A 2014 water crisis in Toledo, Ohio, that stemmed from a blue-green algae bloom on Lake Erie has prompted residents to grant legal status to the lake that provides water to 12 million U.S. and Canadian residents.
In a special-called election Tuesday, residents voted 61-39 to pass the Lake Erie Bill of Rights referendum, which allows the people of Toledo to act as guardians of the lake and provides the platform to sue polluters for cleanup costs, according to the Toledo Blade.
Not everyone is happy with the decision, however. Critics say the measure is anti-business. A day after the initiative passed, a lawsuit was filed by attorneys representing Drewes Farms Partnership of Custar, Ohio. The 28-page complaint calls the measure “unconstitutional and unlawful” and demands it be thrown out, the Blade also reported.
In August 2014, blue-green algae, or cyanobacteria, was detected in one of the city’s water treatment facilities. City officials warned Toledo’s 500,000-plus residents to refrain from drinking unboiled water until the city cleared it for consumption. Many suburbs were also affected by the three-day water crisis.
Harmful algal blooms come from the runoff from nearby farms and ordinary neighborhoods that contain human waste and fertilizers. Nitrogen and phosphorus, as well as other nutrients in the polluted runoff, can act like fertilizer for the algae, creating large and extensive blooms.
According to the lawsuit, Drewes Farms is suing because it believes it is being exposed to “massive liability” and financial risk because it “can never guarantee that all runoff will be prevented from entering the Lake Erie watershed,” the Blade reports.
“If Drewes Farms cannot fertilize its fields, it will be unable to survive economically,” the lawsuit states. “Drewes Farms must soon begin fertilizing its fields in March or April for this growing season.”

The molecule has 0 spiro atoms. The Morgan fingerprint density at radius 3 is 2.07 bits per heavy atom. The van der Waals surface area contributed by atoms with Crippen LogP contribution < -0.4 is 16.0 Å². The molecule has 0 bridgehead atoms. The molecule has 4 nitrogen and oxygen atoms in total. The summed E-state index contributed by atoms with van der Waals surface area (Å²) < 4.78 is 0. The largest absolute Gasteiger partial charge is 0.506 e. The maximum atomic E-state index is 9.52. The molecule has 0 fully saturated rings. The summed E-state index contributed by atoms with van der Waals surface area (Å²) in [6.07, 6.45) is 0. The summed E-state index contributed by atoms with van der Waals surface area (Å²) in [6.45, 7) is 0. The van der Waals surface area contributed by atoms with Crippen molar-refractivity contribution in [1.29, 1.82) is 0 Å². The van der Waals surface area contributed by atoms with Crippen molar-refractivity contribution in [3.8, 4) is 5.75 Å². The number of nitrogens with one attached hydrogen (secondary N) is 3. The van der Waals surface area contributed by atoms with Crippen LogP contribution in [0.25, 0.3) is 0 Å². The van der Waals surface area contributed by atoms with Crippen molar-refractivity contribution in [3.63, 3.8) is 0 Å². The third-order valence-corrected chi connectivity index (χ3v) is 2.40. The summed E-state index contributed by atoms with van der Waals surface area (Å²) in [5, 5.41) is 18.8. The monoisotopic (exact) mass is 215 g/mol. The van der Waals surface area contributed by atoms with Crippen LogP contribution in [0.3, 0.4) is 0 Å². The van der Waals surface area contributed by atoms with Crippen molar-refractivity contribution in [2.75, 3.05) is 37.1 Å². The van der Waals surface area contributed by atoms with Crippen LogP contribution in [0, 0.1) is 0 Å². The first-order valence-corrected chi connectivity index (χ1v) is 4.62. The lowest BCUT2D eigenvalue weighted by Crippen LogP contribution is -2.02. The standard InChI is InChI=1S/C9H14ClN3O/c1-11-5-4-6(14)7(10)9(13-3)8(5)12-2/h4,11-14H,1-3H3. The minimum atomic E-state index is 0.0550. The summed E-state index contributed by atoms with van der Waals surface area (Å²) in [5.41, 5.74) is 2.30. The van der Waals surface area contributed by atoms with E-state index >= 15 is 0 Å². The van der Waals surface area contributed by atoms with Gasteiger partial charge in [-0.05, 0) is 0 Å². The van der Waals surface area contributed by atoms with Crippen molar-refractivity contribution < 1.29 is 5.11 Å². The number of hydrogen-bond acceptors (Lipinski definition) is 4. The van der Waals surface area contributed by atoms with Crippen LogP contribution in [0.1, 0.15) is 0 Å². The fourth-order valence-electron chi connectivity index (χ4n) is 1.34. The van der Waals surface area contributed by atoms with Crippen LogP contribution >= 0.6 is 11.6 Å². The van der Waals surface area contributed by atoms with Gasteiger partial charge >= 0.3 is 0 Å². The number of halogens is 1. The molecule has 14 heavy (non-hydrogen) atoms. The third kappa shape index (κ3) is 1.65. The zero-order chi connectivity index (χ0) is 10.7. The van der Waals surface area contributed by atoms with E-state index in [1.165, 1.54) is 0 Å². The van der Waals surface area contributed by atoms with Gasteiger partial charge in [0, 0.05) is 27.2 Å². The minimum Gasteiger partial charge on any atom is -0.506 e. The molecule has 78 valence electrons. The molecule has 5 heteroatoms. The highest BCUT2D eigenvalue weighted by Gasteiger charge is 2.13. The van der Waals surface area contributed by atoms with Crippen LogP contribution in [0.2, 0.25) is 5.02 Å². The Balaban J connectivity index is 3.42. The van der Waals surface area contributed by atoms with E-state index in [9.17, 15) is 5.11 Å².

Adam Sharp, executive vice president of the Ohio Farm Bureau Federation, said in a statement that “Farm Bureau members are disappointed with the results of the LEBOR vote.”
“Our concern remains that its passage means Ohio farmers, taxpayers and businesses now face the prospect of costly legal bills fighting over a measure that likely will be found unconstitutional and unenforceable,” he wrote.
Markie Miller heads the Toledoans for Safe Water, one of two environmental groups behind the initiative. She told the Blade that whatever the outcome of the lawsuit and others that might follow, the organization is “proud of what we’ve done.”
She noted that the group’s decision to push for the referendum was because they were “so tired of the inaction we’ve seen.”
“We don’t quit,” she said. “We’ve started a new conversation not only here but all over the world.”
If ingested, water contaminated with toxic cyanobacteria can cause nausea, vomiting and, in severe cases, acute liver failure, according to Florida’s FWCC. While there have been no documented cases of anyone becoming ill from drinking water containing these toxins, it remains a concern.
The Centers for Disease Control says coming in direct contact with the algae can cause a rash and some research indicates a link between long-term inhalation of toxic algae fumes and neurological disorders like Parkinson’s and Lou Gehrig’s diseases.